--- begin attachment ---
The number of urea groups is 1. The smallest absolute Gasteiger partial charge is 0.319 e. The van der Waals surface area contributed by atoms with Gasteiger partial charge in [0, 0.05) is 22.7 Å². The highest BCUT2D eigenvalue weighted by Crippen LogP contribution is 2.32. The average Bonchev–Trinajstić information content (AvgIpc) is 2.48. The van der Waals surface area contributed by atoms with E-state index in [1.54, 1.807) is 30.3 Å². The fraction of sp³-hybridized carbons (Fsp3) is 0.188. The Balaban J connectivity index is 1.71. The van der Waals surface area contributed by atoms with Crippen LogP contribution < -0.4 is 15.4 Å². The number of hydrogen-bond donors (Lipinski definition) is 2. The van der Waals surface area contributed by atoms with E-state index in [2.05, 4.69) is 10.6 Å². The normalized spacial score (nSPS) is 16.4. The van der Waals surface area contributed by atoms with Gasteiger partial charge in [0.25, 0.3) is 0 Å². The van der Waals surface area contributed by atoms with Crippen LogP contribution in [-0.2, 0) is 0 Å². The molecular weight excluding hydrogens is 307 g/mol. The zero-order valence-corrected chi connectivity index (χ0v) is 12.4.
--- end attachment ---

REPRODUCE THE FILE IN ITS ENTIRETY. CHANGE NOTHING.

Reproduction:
The number of urea groups is 1. The smallest absolute Gasteiger partial charge is 0.319 e. The van der Waals surface area contributed by atoms with Gasteiger partial charge in [0, 0.05) is 22.7 Å². The highest BCUT2D eigenvalue weighted by Crippen LogP contribution is 2.32. The average Bonchev–Trinajstić information content (AvgIpc) is 2.48. The van der Waals surface area contributed by atoms with E-state index in [1.54, 1.807) is 30.3 Å². The fraction of sp³-hybridized carbons (Fsp3) is 0.188. The Balaban J connectivity index is 1.71. The van der Waals surface area contributed by atoms with Crippen LogP contribution < -0.4 is 15.4 Å². The number of hydrogen-bond donors (Lipinski definition) is 2. The van der Waals surface area contributed by atoms with E-state index in [2.05, 4.69) is 10.6 Å². The normalized spacial score (nSPS) is 16.4. The van der Waals surface area contributed by atoms with Gasteiger partial charge in [0.25, 0.3) is 0 Å². The van der Waals surface area contributed by atoms with Crippen LogP contribution in [-0.2, 0) is 0 Å². The molecular weight excluding hydrogens is 307 g/mol. The zero-order valence-corrected chi connectivity index (χ0v) is 12.4.